Pension Envy and the next ‘bubble’

Compare the population pyramid of the USA whic...

The population pyramid reveals the pension challenge; each country has one.

Probably for the first time, thanks to baby boomers, we are entering a period with very large numbers of people entering various stages of retirement.

And with the expansion of the state over the past 30 years or so, large numbers of civil servants will also be retiring on pensions financed by the taxpayer.

And, to make it worse, rather than fully funding pensions, governments have failed to finance these pensions with contributions, preferring instead to treat pension deductions as a source of income in the short term, thinking that pensions would be affordable from future tax revenues.

Oh dear, and to make it even worse, civil servants enjoy considerably preferential working conditions, again courtesy of the taxpayer, so they are retiring earlier with more stable and assured pensions.

All this compared to those who chose other careers.

The meaning?

Well, fast forward a few years, and I suspect we will see civil servants with their somewhat more assured retirement income, enjoying life a bit more easily while large numbers of other people will be still at work, probably still at it when the grim reaper calls.

Will this disparity lead to pension envy — the lusting after preferential pension entitlements by those who did not take tax-subsidised jobs in the public sector? I wonder. Could it cause social unrest. I think it just might, as the income governments need to fund these pensions for essentially idle retirees, will come, wait for it, from those still working. So even as people try to make ends meet in retirement, they’ll still be paying taxes to finance the lifestyles of retired civil servants.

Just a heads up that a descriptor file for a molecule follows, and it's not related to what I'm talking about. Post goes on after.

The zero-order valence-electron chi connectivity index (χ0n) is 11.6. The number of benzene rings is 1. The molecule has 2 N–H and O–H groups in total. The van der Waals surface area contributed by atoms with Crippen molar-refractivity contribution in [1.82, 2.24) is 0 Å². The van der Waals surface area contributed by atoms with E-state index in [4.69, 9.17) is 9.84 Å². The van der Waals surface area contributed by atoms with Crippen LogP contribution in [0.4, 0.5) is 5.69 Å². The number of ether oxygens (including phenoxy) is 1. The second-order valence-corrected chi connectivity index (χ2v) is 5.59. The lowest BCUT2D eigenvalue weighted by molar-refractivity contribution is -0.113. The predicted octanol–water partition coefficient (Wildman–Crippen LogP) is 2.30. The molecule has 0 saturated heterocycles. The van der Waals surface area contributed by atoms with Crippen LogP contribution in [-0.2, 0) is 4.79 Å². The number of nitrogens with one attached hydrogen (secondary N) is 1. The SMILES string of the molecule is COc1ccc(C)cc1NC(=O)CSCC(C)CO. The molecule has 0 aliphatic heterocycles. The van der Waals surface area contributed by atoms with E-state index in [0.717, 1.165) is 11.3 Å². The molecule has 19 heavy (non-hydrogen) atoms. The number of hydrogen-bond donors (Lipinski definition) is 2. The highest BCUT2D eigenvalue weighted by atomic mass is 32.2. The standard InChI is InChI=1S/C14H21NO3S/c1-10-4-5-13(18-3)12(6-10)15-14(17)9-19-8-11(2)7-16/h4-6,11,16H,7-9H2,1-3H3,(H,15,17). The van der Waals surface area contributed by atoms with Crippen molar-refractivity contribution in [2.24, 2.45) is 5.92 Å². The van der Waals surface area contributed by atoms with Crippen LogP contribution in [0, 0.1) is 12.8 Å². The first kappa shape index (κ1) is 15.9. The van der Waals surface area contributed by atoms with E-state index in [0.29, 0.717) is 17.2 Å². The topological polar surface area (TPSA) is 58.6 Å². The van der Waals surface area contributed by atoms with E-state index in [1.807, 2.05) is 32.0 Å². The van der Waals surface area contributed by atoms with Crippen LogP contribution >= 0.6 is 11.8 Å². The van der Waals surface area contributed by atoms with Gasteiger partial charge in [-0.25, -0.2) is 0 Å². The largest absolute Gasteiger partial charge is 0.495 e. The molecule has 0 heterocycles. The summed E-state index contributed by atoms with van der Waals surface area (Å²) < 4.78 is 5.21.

Of course, this is not to deny the importance or meaningfulness of much public sector work. My point is to highlight the behaviour of governments as employers, who essentially have been irresponsible by not establishing funded pension schemes, in order to lift the pension burden from future generations of taxpayers. What is galling, I suspect, for many folk, is the duplicity of government is revealed, as they have legislated on the one hand for good private sector pension regimes, while neglecting to deal with their own house.

If the government were a company, would anyone bail them out?

Perhaps the next economic ‘bubble’ is governments as they come to grips with their own poor future financial planning despite knowing all this was coming. Now that their backs are against the wall, they are prepared to read the writing on it, but with powerful vested interest groups, will the taxpayer be fleeced yet again?

The problem with governments, though, is that they are monopoly suppliers of this chaos, and the individual taxpayer cannot escape this irresponsible behaviour.

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